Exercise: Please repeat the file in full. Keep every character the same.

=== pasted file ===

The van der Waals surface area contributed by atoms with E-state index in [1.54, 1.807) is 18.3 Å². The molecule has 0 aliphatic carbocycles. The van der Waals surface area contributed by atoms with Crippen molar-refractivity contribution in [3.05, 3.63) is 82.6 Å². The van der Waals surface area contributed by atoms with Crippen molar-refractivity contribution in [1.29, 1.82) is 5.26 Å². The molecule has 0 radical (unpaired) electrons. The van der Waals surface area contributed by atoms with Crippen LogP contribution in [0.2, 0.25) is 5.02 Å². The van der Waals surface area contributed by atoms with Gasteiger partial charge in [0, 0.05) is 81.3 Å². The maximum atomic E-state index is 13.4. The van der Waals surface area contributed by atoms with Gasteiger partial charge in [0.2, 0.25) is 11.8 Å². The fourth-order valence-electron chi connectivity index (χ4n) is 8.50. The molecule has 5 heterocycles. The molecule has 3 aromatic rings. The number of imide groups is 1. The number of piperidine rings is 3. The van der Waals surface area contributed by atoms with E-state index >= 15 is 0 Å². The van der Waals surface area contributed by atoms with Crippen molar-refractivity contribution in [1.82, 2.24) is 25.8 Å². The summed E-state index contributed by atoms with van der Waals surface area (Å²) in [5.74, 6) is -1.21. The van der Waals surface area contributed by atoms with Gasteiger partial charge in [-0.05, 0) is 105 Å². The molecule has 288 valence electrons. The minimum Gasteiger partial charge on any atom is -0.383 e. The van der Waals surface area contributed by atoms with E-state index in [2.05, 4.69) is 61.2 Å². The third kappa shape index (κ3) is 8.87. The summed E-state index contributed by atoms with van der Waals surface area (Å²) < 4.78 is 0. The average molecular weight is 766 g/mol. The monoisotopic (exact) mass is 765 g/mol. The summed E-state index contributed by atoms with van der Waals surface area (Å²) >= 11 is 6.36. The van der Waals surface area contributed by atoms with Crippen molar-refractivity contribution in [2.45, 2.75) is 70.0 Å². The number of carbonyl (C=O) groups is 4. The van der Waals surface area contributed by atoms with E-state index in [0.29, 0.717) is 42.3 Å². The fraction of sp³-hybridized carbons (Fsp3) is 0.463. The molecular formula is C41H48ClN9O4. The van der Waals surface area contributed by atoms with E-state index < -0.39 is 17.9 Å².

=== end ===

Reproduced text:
The van der Waals surface area contributed by atoms with E-state index in [1.54, 1.807) is 18.3 Å². The molecule has 0 aliphatic carbocycles. The van der Waals surface area contributed by atoms with Crippen molar-refractivity contribution in [3.05, 3.63) is 82.6 Å². The van der Waals surface area contributed by atoms with Crippen molar-refractivity contribution in [1.29, 1.82) is 5.26 Å². The molecule has 0 radical (unpaired) electrons. The van der Waals surface area contributed by atoms with Crippen LogP contribution in [0.2, 0.25) is 5.02 Å². The van der Waals surface area contributed by atoms with Gasteiger partial charge in [0, 0.05) is 81.3 Å². The maximum atomic E-state index is 13.4. The van der Waals surface area contributed by atoms with Gasteiger partial charge in [0.2, 0.25) is 11.8 Å². The fourth-order valence-electron chi connectivity index (χ4n) is 8.50. The molecule has 5 heterocycles. The molecule has 3 aromatic rings. The number of imide groups is 1. The number of piperidine rings is 3. The van der Waals surface area contributed by atoms with E-state index >= 15 is 0 Å². The van der Waals surface area contributed by atoms with Crippen molar-refractivity contribution in [1.82, 2.24) is 25.8 Å². The summed E-state index contributed by atoms with van der Waals surface area (Å²) in [5.74, 6) is -1.21. The van der Waals surface area contributed by atoms with Gasteiger partial charge in [-0.05, 0) is 105 Å². The molecule has 288 valence electrons. The minimum Gasteiger partial charge on any atom is -0.383 e. The van der Waals surface area contributed by atoms with E-state index in [2.05, 4.69) is 61.2 Å². The third kappa shape index (κ3) is 8.87. The summed E-state index contributed by atoms with van der Waals surface area (Å²) < 4.78 is 0. The average molecular weight is 766 g/mol. The monoisotopic (exact) mass is 765 g/mol. The summed E-state index contributed by atoms with van der Waals surface area (Å²) >= 11 is 6.36. The van der Waals surface area contributed by atoms with Crippen molar-refractivity contribution in [2.45, 2.75) is 70.0 Å². The number of carbonyl (C=O) groups is 4. The van der Waals surface area contributed by atoms with E-state index in [0.29, 0.717) is 42.3 Å². The fraction of sp³-hybridized carbons (Fsp3) is 0.463. The molecular formula is C41H48ClN9O4. The van der Waals surface area contributed by atoms with E-state index < -0.39 is 17.9 Å².